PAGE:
I know the two seem very similar, but the intention behind what they create is very different.

For instance, a writer writes.

A content creator creates content.

Writers write stories, personal experiences, journalism, day-to-day advice, and anything else that tickles their fancy.

Content creators create different forms of content for an audience — visual, verbal, written, video, etc.

Writers write more for themselves. Content creators create more for their audience.

Yes. There can be some overlap. As writers will inevitably write content for an audience and content creators will create things that they enjoy too.

But again, it’s the intention.

And it more so comes down to personal motivation.

Do you create for yourself? Or others? What’s the MAIN reason you create?

For me, I write because I want to share my insights. I want to speak my beliefs and thoughts. I want to externalize my internal world.

And I do hope that it helps someone.

But I would do it whether anyone listens or not. Because I enjoy going back and reading my own journey for myself as a sort of ledger and memoir of where I’ve been and what I thought at that time.

I’m a writer.

But for content creators, it’s more about what the audience wants from them. What value they can give. And how they can optimize it and give more. It’s still intertwined with what they know and what they’re interested in, but it’s different.

They’re content creators.

But a writer doesn’t have to be a content creator. And a content creator doesn’t have to write.

So which are you?

What truly motivates you?

And are you using that motivation or masking yourself to be on the other side?

I was masking for a while as a content creator because I thought that was what I wanted.

2 years later, here we are.

I didn’t like being a content creator.

It killed my creativity and made me depressed because it felt like I had to be in a box to succeed. That’s not who I am. Aka I’m not a content creator.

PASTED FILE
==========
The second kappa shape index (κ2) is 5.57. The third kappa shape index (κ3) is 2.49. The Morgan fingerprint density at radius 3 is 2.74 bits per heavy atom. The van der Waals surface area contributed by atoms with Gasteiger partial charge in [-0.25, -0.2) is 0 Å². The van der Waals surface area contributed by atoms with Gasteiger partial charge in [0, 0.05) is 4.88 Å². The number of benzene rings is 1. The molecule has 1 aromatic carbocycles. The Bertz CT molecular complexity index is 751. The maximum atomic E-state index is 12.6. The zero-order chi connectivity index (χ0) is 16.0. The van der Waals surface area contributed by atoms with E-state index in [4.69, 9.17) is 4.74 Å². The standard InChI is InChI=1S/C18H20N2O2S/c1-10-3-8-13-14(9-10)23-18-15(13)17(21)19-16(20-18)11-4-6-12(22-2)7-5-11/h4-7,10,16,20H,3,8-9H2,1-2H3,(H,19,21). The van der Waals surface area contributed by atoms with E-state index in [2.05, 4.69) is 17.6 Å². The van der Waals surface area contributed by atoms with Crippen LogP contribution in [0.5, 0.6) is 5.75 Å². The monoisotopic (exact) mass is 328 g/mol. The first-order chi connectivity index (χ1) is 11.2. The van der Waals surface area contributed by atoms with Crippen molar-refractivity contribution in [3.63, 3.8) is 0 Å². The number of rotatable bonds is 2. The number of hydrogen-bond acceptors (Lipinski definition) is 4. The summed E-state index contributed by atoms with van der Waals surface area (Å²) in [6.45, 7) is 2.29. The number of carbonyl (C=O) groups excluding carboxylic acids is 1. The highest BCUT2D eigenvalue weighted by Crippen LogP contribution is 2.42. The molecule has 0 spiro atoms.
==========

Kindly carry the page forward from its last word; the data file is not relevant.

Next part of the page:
My motivation is me. My own journey. And though I hope it will help someone else too, I don’t expect it to.

I’ll be pleasantly surprised if it does. And I’ll be comfortable if it doesn’t.

That’s just my perspective on it. What’s yours?

This article was originally published on Medium by Lillith Elaina.

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Why I Love Being a Writer

Simple, yet beautiful.

Honestly, I love being a writer.

It’s the first thing that feels real.

It’s the first thing that feels authentic.

It feels like me.

And as someone who’s been in the entrepreneurship realm for over 2 years, (technically 3 but that’s a story for another time), writing feels like my soul is happy.

I get butterflies when I’m proud of my work.

I feel a rush of happiness flood my heart and my brain.

Dopamine? Endorphins? I don’t know technically which ones, but does it even matter?

I like it.

Dare I say, I love it.

And it’s the first thing that’s brought me joy in many years. It brings me the feeling of newness and innovation.

I love typing on the blank page because my brain is full of sentences to fill it.

I never really resonated with the blank page problem — unless I HAD to write about something in particular.

It felt limiting.

It still does.

But since I think so much in my free time, it only makes sense that writing lets me express those wondering thoughts in a place that’s tangible.

And isn’t that beautiful?

To witness the thoughts you have on a page. It’s a manifestation of who you are and what you do.

Forgive me for being so cheesy and silly, to a romanticized view of it. But it’s how it makes me feel.

Like a kid who just discovered colors.

Or an adult that realizes again that they can do whatever they want (like have ice cream for dinner, though I’ll leave the discernment to you on the decision to do so).

It’s just… fun.

And I love it.

This article was originally published on Medium by Lillith Elaina.